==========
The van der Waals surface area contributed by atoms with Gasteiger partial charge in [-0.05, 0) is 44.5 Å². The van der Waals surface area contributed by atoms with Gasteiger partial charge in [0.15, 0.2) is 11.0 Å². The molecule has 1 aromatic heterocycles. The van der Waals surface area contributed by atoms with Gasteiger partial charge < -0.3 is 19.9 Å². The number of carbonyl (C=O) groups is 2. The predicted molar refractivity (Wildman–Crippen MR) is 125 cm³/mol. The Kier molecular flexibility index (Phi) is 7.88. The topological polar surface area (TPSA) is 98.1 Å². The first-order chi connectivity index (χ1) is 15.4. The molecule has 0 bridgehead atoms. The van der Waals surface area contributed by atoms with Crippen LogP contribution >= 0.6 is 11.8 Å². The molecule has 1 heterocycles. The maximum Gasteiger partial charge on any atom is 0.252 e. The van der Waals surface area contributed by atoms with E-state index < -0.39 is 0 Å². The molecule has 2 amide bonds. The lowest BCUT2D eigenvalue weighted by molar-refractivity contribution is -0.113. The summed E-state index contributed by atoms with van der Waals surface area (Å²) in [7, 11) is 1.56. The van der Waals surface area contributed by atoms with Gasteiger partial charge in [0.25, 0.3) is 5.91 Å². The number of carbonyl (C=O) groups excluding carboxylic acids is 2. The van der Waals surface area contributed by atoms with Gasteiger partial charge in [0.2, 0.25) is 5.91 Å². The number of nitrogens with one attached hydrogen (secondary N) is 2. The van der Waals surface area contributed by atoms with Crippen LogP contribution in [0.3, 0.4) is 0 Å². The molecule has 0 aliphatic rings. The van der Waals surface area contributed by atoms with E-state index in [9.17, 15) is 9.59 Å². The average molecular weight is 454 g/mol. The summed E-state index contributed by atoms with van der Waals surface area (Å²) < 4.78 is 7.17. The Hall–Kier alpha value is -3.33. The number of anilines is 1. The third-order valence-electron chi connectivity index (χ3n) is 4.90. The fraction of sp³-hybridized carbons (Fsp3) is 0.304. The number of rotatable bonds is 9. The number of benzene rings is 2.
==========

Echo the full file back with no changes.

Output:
The van der Waals surface area contributed by atoms with Gasteiger partial charge in [-0.05, 0) is 44.5 Å². The van der Waals surface area contributed by atoms with Gasteiger partial charge in [0.15, 0.2) is 11.0 Å². The molecule has 1 aromatic heterocycles. The van der Waals surface area contributed by atoms with Gasteiger partial charge < -0.3 is 19.9 Å². The number of carbonyl (C=O) groups is 2. The predicted molar refractivity (Wildman–Crippen MR) is 125 cm³/mol. The Kier molecular flexibility index (Phi) is 7.88. The topological polar surface area (TPSA) is 98.1 Å². The first-order chi connectivity index (χ1) is 15.4. The molecule has 0 bridgehead atoms. The van der Waals surface area contributed by atoms with Crippen LogP contribution >= 0.6 is 11.8 Å². The molecule has 1 heterocycles. The maximum Gasteiger partial charge on any atom is 0.252 e. The van der Waals surface area contributed by atoms with E-state index < -0.39 is 0 Å². The molecule has 2 amide bonds. The lowest BCUT2D eigenvalue weighted by molar-refractivity contribution is -0.113. The summed E-state index contributed by atoms with van der Waals surface area (Å²) in [7, 11) is 1.56. The van der Waals surface area contributed by atoms with Gasteiger partial charge in [0.25, 0.3) is 5.91 Å². The number of carbonyl (C=O) groups excluding carboxylic acids is 2. The van der Waals surface area contributed by atoms with Gasteiger partial charge in [0.2, 0.25) is 5.91 Å². The number of nitrogens with one attached hydrogen (secondary N) is 2. The van der Waals surface area contributed by atoms with Crippen LogP contribution in [0.3, 0.4) is 0 Å². The molecule has 0 aliphatic rings. The van der Waals surface area contributed by atoms with E-state index in [9.17, 15) is 9.59 Å². The average molecular weight is 454 g/mol. The summed E-state index contributed by atoms with van der Waals surface area (Å²) < 4.78 is 7.17. The Hall–Kier alpha value is -3.33. The number of anilines is 1. The third-order valence-electron chi connectivity index (χ3n) is 4.90. The fraction of sp³-hybridized carbons (Fsp3) is 0.304. The number of rotatable bonds is 9. The number of benzene rings is 2.